Some of the pale flesh that would normally be hidden by clothing was severely scarred. The marks were faint, but they were still pretty obvious, standing out against her alabaster skin.

My eyes then met hers, and I grimaced.

They hadn't changed since the last time I'd seen them, but that was to be expected, I suppose. The color wasn't even remotely normal, being a shade of blue that only one of my kind could have. This shade of blue was incredibly light. So light, in fact, that it was nearly white, almost resembling the color of ice with only the slightest tinge of blue making my irises distinguishable from the whites of my eyes. In essence, those blue irises were ice. Not because of their color or shape, but because of their coldness, the way they hid all of their owner's emotions.

I hated them.

I opened the wooden cabinet above the sink and took out the white container that held my saviors, a pair of blue cosmetic contact lenses.

Yes, my savior was indeed a pair of colored contacts.

I carefully put them in before even worrying about getting dressed. They made my eyes a more normal shade of blue, so of course I wanted to put them in quickly. I didn't have to stare at the irises I hated so very much if they were hidden behind contact lenses.

Once they were in place, I put the white container back in the cabinet, then proceeded to brush my teeth and hair. After that was all done, I wandered out of the bathroom in all my naked glory and headed to my bedroom, where I dug through the drawers of the oak dresser I had pushed against one of the walls and pulled out my clothes.

Soon enough, I was exiting my room again, clad in a pair of simple black jeans and a nice black T-shirt. Black had always been my color. It allowed me to blend in with the night, and even during the day I felt safer in black than in bright colors.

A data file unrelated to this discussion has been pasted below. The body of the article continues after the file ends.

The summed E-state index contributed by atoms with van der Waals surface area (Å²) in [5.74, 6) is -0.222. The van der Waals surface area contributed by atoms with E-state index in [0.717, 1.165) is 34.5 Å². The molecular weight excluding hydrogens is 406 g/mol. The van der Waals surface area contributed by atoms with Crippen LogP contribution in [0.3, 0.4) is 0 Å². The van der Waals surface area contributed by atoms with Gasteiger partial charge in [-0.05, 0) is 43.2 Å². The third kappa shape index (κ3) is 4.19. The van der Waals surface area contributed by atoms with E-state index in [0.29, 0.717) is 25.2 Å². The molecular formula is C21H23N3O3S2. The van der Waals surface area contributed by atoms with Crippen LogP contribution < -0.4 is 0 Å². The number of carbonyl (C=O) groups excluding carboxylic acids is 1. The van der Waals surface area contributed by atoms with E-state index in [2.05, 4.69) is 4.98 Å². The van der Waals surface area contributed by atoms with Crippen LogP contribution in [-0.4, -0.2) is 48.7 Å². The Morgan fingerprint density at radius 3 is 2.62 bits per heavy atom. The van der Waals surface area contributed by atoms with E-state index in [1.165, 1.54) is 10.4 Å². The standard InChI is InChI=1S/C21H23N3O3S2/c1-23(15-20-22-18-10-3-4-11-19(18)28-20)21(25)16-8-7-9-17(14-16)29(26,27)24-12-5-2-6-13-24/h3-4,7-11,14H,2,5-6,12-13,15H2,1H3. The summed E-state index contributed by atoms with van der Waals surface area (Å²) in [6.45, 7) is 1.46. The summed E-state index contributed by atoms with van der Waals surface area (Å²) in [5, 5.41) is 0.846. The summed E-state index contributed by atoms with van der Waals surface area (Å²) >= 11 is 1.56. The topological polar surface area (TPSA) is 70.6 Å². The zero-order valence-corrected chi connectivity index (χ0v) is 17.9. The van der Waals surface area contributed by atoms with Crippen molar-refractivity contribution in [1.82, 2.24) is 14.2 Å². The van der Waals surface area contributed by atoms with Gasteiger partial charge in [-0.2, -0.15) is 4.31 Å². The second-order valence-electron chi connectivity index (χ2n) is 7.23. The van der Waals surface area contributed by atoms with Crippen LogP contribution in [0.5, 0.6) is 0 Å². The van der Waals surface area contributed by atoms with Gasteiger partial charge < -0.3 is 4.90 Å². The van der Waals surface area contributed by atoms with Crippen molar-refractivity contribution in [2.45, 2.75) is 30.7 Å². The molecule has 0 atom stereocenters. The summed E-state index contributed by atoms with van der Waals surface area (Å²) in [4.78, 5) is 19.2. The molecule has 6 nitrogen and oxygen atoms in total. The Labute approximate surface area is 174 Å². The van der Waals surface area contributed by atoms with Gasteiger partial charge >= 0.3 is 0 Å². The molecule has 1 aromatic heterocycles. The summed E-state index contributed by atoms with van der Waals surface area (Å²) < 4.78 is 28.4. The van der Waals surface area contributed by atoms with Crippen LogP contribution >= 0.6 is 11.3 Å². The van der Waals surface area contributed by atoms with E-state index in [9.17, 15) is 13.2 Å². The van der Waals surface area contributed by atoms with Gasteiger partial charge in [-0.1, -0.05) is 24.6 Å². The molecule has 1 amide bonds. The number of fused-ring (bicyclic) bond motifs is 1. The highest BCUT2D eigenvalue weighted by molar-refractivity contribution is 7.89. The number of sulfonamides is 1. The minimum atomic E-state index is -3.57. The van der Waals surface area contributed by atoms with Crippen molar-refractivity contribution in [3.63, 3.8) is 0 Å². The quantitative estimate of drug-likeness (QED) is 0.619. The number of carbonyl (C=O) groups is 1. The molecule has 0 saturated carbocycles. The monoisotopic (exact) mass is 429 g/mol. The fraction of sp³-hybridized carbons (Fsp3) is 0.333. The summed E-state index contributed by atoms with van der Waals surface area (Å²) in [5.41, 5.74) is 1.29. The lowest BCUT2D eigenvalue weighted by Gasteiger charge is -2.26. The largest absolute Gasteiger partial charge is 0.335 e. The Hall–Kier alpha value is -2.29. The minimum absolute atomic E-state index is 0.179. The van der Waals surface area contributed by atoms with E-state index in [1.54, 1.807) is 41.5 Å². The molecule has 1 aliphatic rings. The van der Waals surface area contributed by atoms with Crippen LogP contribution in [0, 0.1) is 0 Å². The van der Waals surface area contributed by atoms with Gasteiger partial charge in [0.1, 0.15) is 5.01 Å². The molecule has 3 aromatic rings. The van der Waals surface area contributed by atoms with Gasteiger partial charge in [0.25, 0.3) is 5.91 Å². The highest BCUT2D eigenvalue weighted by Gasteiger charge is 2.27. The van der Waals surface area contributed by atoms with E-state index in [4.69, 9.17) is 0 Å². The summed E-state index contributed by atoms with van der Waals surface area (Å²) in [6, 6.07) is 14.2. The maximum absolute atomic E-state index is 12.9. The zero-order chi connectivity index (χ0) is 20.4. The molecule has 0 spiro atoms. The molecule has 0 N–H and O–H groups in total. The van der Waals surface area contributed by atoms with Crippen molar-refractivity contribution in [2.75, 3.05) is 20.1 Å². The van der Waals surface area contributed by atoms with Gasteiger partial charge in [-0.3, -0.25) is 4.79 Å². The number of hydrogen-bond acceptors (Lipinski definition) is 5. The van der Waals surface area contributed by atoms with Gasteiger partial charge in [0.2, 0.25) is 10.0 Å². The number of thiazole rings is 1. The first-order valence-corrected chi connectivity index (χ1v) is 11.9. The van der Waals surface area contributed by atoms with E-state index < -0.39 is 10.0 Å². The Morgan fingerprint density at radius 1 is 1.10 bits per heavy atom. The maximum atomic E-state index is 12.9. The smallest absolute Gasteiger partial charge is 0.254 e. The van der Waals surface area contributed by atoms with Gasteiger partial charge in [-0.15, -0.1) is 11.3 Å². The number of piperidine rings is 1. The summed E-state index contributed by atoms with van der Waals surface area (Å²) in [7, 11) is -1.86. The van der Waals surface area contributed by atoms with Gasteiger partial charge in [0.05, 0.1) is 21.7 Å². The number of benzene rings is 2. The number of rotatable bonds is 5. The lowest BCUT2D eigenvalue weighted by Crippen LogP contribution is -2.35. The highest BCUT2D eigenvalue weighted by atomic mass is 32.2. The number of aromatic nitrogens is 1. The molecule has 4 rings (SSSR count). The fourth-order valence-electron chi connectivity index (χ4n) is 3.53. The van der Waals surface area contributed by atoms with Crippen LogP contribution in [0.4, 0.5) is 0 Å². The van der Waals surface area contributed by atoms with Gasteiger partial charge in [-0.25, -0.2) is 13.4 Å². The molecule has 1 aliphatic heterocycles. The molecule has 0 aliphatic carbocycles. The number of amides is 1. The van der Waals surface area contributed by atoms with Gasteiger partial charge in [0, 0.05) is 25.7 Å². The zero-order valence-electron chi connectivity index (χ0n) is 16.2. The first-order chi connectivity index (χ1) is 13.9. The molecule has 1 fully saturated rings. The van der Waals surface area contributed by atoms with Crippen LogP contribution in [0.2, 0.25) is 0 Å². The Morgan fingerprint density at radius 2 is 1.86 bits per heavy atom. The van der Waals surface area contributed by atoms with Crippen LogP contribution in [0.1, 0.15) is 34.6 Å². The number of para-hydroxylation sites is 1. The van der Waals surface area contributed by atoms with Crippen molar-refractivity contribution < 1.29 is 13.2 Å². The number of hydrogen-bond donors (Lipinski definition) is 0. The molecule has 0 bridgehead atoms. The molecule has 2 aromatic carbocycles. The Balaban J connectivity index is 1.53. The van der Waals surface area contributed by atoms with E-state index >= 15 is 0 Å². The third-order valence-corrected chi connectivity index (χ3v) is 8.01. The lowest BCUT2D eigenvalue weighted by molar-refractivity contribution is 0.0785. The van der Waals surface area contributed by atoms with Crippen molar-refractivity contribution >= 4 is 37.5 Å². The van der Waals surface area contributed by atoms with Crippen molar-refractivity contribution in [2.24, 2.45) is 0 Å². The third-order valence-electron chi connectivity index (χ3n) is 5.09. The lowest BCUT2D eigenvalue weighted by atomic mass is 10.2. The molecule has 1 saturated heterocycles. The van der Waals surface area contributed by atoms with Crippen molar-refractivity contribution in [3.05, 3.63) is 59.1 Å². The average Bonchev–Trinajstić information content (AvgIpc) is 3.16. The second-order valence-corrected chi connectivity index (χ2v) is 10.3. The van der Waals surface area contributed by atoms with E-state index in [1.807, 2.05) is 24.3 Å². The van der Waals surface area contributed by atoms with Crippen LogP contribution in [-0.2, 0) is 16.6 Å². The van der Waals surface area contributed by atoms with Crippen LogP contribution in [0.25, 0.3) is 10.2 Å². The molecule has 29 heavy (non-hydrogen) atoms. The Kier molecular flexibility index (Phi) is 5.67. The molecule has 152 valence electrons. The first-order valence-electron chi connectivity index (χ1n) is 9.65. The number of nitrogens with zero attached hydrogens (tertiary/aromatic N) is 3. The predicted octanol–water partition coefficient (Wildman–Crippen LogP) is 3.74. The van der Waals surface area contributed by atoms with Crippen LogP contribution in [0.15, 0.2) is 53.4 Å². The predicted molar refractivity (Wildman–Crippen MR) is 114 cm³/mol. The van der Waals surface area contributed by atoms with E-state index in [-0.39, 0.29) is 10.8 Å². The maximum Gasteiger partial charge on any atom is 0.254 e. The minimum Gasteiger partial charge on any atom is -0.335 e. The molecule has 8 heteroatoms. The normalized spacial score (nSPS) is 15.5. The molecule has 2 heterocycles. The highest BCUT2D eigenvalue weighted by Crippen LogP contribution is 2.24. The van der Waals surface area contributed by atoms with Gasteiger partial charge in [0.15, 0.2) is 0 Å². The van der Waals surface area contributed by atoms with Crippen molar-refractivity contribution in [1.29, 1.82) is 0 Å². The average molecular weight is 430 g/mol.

It sounds stupid, I know, but it makes sense to me, and that's all that matters. Who cares what everyone else thinks?

My simple black sneakers made no sound as I strode calmly down the curving marble staircase that led into the pitch black, marble-floored entrance hall. Another staircase was located across the expansive room from the one I had used, mirroring it perfectly. My pace quickened when I heard a familiar voice call from the open double doors to my right, the doors leading into the dining room.

"Servant girl?" Miss Lumberton said questioningly. Her voice was quiet, but we both knew I could hear it. "Servant girl?" she repeated, her voice sounding closer now. I stiffened at the name. 'Servant girl.' That's all I was to her. She never said my name. Not unless she was showing me off at a party, anyway. 'My Levellua's prettier than yours.' Really, now. Rich women could be such children.

"Yes, Miss Lumberton?" My voice was smooth and emotionless, just like it always was. I didn't really feel emotions. Irritation is about the closest I got to an emotion, and I only felt that on incredibly rare occassions. I had also never smiled. Not once in my entire life have I smiled. Never have, probably never will.

"Why are you leaving so early? It's only six o'clock, and school doesn't begin until seven-thirty." The woman entered the room as she spoke. She really isn't as old as I make her out to be. She was probably in about her mid-thirties, having married sixty-year-old Mister Smith for no more than his money and his fancy house. How very Anna Nichole Smith of her.

Her long, dark brown hair was arranged in a neat coiffure at the back of her head, the fancy hair style matching her elegant green gown nicely. Her eyes were a slightly lighter shade of brown than her hair, holding more distaste than I could possibly describe. She was shorter than me by several inches, but I was somewhat tall for a girl, anyway, nearly reaching 5'9. Her skin was a light tan color, unlike my pasty flesh. It suited her more than it could possibly suit me, though, so I didn't really care.